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Waymo suspends robotaxi service except for its truly driverless vehicles

Kirsten Korosec

Waymo said Tuesday it is pausing operations of Waymo One, a service in the Phoenix area that allows the public to hail rides in self-driving vehicles with trained human safety operators behind the wheel, in response to the COVID-19 pandemic. Waymo is also halting testing on public roads in California.

However, Waymo will keep some operations up and running, notably its truly driverless vehicles, which don't require a human safety driver, according to an announcement on its website Tuesday. These driverless vehicles are used in the Phoenix area as part of Waymo's early rider program that lets vetted members of the public hail a ride.

Both the Waymo early rider program and Waymo One service use self-driving Chrysler Pacifica minivans to shuttle Phoenix residents in a geofenced area that covers several suburbs, including Chandler and Tempe. Until last fall, all of these “self-driving rides” had a human safety driver behind the wheel.

In October, Waymo started to invite members of its early rider program to take driverless rides with no human safety operator behind the wheel.

Waymo says that it has stepped up efforts to clean its driverless vehicles. The vehicles will be cleaned and sanitized several times throughout the day. The company said it has also added sanitizing products to every Waymo car for rider use.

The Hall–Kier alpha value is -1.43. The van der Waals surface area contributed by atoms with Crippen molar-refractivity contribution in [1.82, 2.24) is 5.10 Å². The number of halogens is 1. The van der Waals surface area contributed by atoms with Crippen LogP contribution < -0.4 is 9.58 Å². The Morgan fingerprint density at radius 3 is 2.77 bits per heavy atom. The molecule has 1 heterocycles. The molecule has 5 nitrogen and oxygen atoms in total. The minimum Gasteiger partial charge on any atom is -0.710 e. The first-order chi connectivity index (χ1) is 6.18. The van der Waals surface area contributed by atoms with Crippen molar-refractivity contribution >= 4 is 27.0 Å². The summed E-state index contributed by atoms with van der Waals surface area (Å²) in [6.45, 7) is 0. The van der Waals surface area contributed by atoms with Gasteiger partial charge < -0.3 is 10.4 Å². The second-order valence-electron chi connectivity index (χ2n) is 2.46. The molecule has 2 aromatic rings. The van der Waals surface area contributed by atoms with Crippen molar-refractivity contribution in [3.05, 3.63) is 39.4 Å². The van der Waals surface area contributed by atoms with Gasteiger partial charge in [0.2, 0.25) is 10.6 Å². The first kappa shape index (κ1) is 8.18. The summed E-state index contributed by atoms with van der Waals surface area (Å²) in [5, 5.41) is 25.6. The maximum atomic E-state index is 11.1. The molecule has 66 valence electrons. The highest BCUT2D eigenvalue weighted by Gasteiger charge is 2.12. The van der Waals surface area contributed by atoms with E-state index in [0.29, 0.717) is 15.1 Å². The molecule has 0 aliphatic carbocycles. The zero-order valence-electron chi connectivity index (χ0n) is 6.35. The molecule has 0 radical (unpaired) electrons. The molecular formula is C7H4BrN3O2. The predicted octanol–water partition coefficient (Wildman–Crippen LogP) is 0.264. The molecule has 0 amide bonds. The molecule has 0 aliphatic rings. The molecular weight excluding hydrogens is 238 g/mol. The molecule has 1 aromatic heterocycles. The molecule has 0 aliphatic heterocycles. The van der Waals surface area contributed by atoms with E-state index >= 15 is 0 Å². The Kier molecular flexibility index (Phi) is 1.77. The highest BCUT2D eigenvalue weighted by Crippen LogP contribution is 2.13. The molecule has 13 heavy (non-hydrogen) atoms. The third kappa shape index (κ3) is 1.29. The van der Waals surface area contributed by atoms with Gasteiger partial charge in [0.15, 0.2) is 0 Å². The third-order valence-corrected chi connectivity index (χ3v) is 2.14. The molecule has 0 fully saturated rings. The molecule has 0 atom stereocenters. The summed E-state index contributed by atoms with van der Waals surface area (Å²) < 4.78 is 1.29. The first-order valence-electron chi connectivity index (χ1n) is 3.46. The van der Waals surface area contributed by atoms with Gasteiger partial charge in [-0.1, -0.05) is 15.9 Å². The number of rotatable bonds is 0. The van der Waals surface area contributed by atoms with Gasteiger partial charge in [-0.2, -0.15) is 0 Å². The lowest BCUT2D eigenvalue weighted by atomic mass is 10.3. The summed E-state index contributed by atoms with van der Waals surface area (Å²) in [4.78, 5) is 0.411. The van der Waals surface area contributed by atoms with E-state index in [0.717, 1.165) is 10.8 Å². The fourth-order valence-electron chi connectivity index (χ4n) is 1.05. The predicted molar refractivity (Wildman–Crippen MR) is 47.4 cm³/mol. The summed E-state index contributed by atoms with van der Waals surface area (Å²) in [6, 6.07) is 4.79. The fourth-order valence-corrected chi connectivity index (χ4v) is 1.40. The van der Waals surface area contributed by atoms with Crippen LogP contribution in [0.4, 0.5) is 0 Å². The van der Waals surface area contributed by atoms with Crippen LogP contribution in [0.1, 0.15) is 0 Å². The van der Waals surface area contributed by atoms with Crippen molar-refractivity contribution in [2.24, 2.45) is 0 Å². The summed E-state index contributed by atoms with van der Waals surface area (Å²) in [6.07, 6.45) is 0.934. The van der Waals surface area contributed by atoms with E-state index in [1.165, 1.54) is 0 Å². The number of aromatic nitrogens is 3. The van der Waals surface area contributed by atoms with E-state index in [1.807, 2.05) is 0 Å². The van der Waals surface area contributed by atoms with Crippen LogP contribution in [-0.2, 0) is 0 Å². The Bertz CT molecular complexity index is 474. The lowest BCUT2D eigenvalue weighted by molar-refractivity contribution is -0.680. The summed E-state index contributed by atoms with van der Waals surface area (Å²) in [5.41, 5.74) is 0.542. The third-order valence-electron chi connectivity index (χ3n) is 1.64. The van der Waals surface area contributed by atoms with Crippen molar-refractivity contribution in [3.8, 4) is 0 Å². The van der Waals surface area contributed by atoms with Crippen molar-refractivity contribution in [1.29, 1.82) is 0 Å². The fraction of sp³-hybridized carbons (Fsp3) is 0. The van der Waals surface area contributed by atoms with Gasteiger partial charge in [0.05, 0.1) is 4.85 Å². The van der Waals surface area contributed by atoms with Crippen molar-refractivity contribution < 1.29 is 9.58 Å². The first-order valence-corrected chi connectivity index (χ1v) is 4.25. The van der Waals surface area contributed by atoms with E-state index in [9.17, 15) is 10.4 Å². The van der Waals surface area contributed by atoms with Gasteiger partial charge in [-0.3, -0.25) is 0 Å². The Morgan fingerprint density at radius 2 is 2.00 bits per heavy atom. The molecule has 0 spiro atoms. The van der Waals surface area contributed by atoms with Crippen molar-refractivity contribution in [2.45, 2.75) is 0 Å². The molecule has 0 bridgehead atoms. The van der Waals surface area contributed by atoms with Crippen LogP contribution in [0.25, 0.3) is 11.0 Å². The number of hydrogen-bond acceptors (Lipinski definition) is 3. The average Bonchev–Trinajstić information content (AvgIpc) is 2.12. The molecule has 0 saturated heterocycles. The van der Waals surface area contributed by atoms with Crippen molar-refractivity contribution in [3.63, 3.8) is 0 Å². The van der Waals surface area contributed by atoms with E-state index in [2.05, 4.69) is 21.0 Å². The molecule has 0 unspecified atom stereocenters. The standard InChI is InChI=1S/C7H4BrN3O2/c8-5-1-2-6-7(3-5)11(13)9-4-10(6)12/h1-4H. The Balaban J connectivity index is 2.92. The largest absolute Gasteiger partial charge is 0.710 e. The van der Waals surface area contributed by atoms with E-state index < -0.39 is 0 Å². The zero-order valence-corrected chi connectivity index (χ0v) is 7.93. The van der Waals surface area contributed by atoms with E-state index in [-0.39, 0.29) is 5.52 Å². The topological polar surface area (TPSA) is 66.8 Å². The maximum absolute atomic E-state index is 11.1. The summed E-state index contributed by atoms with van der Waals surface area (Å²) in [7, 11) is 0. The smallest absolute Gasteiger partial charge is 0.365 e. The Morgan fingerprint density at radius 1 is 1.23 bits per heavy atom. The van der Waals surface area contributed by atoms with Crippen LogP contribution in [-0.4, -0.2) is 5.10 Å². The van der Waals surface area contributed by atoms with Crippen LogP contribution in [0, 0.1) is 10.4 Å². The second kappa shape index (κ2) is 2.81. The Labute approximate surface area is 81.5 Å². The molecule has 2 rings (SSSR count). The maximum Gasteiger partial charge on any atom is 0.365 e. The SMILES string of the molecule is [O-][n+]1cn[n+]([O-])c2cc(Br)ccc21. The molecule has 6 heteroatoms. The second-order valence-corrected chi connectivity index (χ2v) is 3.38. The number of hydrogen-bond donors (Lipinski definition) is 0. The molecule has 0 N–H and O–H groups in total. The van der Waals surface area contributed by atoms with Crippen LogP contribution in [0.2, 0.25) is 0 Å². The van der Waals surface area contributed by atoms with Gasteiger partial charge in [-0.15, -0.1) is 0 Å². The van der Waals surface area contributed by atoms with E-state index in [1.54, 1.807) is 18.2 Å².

Here's the entire statement:

In the interest of the health and safety of our riders and the entire Waymo community, we’re pausing our Waymo One service with trained drivers in Metro Phoenix for now as we continue to watch COVID-19 developments. We’ve also paused driving in California in line with local guidance. 

Our fully driverless operations in Phoenix will continue for now within our early rider program, along with our local delivery and trucking efforts.

We can carry out driverless, delivery, and trucking services for our riders and partners while respecting the important social distancing and hygiene guidelines shared by the CDC and local authorities. Removing the human driver holds great promise for not only for making our roads safer, but for helping our riders stay healthy in these uncertain times.

We’ll continue to monitor COVID-19 developments carefully, and we’ll reach out to our riders if there are any further service changes. Until then, our Rider Support team will be available to answer any questions. 

Stay healthy and thanks from all of us at Waymo.

The move follows guidance from the federal government to take special efforts to slow the spread of COVID-19. It also comes after at least one incident of a human safety driver in a Waymo One vehicle refusing to pick up someone at Intel's campus in Chandler, Ariz. because they had heard a case of COVID-19 had been reported.

Waymo's partnership with UPS, which involves delivery trips and truck testing outside of California, will continue.